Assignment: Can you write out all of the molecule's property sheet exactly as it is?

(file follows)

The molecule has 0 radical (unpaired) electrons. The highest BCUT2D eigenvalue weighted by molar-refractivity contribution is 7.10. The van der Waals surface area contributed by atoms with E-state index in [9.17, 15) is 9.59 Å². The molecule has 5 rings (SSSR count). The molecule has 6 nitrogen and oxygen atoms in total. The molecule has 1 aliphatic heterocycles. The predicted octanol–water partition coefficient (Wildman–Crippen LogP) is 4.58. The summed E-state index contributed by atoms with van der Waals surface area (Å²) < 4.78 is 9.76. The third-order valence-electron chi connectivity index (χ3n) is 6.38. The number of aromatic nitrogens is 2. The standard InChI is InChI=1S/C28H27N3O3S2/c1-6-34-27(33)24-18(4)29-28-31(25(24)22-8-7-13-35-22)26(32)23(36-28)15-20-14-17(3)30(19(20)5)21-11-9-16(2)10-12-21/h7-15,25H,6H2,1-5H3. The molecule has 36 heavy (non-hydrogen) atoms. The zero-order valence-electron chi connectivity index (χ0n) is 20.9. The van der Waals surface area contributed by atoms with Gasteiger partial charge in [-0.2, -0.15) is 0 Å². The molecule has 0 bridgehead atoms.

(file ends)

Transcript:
The molecule has 0 radical (unpaired) electrons. The highest BCUT2D eigenvalue weighted by molar-refractivity contribution is 7.10. The van der Waals surface area contributed by atoms with E-state index in [9.17, 15) is 9.59 Å². The molecule has 5 rings (SSSR count). The molecule has 6 nitrogen and oxygen atoms in total. The molecule has 1 aliphatic heterocycles. The predicted octanol–water partition coefficient (Wildman–Crippen LogP) is 4.58. The summed E-state index contributed by atoms with van der Waals surface area (Å²) < 4.78 is 9.76. The third-order valence-electron chi connectivity index (χ3n) is 6.38. The number of aromatic nitrogens is 2. The standard InChI is InChI=1S/C28H27N3O3S2/c1-6-34-27(33)24-18(4)29-28-31(25(24)22-8-7-13-35-22)26(32)23(36-28)15-20-14-17(3)30(19(20)5)21-11-9-16(2)10-12-21/h7-15,25H,6H2,1-5H3. The molecule has 36 heavy (non-hydrogen) atoms. The zero-order valence-electron chi connectivity index (χ0n) is 20.9. The van der Waals surface area contributed by atoms with Gasteiger partial charge in [-0.2, -0.15) is 0 Å². The molecule has 0 bridgehead atoms.